So, people who support animal rights are not so much animal lovers, although they may love animals, but people who believe in extending the rights they enjoy to others.   Animal rights activism, like other civil rights activism, is about social justice.

Why might this be?

I believe it has to do with supremacist ideology.  Supremacist ideology is the belief that one group – fill in the blank – is superior to another group – fill in the blank.  Whites can feel that they are superior to blacks.  The rich can believe they are superior to the poor.  Men can feel that they are superior to women.  This superiority isn’t about difference.   This supremacist ideology says that the dominant group can do whatever they want to the out group because they are morally superior.  This way of thinking, plus having an unfair advantage over their victims, promotes oppression.

In 1970 clinical psychologist Richard Ryder coined the term “speciesism” to describe the belief of human supremacy over other animals.  This belief allows humans to use other species for food, entertainment, clothing, and research without thought, consideration or ramifications.  Speciesism means that species who are not human are not allowed the basic rights of bodily integrity and to be free from harm and exploitation.

Supremacist ideology is the same whether it is “white” over other races or “human” over other species.  It is the in-group saying, “We are morally better and so we can do what we want to the other without remorse.”  Following this thinking leads to the belief that to foster true equality all species must be included in our moral consideration.  This conclusion fits with the research by Park and Valentino.

Oppressors must engage in denial and live a false reality in order to dominate and exploit others easily and with a clear conscience.  Human beings want to see themselves as good and people will go through all sorts of cognitive distortions to make it so.

We can all be more mindful of the ways we use defense mechanisms to maintain the status quo and avoid thinking and behaving in more expansive ways.  If you are someone who values equality, I invite you to get curious about the ways that you exclude others of all species from your moral consideration and to consider becoming vegan, which is the least we can do to include non-human animals in our sphere of moral consideration.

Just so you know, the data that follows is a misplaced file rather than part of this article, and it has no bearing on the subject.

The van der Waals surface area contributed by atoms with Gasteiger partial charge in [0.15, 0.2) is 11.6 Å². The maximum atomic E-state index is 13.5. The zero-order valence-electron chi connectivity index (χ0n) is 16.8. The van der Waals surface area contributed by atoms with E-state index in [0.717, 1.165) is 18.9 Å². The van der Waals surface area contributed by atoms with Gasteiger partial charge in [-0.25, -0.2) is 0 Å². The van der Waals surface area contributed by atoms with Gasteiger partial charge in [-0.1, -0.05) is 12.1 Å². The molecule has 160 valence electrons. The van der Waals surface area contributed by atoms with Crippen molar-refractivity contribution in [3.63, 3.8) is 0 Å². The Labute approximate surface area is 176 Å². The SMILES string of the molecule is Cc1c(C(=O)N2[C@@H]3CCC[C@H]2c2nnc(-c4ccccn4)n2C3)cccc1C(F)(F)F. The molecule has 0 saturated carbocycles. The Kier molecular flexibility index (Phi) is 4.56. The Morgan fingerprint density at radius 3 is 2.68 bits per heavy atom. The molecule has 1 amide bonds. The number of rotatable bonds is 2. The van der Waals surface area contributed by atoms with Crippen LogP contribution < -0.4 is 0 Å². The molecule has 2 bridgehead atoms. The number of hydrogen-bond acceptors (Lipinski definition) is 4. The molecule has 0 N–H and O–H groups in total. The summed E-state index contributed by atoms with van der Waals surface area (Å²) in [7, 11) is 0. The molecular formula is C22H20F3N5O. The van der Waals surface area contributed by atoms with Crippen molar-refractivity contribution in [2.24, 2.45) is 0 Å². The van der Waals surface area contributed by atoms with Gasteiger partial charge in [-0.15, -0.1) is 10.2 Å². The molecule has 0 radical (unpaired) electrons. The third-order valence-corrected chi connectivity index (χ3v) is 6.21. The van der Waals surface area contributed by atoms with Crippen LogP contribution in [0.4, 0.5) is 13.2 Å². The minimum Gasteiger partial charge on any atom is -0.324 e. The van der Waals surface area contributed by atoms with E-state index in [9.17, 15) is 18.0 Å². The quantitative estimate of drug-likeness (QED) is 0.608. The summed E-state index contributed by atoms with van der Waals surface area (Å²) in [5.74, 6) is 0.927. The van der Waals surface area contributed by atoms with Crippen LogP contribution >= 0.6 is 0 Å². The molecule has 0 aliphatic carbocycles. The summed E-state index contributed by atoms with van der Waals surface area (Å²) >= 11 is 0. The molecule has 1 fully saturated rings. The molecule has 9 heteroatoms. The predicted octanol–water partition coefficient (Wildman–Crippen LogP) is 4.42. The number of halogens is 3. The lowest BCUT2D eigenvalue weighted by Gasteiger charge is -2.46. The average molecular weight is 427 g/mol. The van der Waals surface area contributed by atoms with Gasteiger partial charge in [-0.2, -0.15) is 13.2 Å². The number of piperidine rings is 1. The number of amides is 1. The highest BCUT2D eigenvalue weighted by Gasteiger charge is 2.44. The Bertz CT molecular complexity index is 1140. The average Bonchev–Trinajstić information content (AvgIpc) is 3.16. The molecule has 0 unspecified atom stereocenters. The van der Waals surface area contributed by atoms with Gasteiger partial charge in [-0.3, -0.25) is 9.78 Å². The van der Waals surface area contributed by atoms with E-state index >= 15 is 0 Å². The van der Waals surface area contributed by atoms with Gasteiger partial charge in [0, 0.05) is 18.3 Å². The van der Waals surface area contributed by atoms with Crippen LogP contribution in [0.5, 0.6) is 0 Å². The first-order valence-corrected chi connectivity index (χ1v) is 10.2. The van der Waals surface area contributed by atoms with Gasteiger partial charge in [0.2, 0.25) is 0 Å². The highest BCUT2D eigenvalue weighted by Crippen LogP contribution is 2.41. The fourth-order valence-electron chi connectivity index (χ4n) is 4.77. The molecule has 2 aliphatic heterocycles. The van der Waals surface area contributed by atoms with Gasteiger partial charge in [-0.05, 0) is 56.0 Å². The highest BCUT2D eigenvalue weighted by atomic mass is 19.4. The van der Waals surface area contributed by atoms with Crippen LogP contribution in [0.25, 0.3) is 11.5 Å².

“The basis of all animal rights should be the Golden Rule: we should treat them as we would wish them to treat us, were any other species in our dominant position.” — Christine Stevens






Do Animal Rights Activists Only Care About Animals?

Beth Levine, LCSW-C

Beth Levine, LCSW-C, has a private practice based in Rockville, Maryland. She is Certified as a Therapist and Therapist Supervisor in Emotionally Focused Couple Therapy by The Centre for Excellence in Emotionally Focused Therapy. She also has earned a Level I Certification in Internal Family Systems. Beth works with adults in individual and couple settings. She works with people struggling with anxiety, depression and relationship issues. She is honored to be part of her clients’ journey toward better health, happiness, and relationships. She is driven to make the world a better place on an individual, as well as a systemic level. Beth can be reached at and at her website.

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APA Reference
Levine, B. (2019). Do Animal Rights Activists Only Care About Animals?. Psych Central. Retrieved on September 26, 2020, from


Last updated: 27 Aug 2019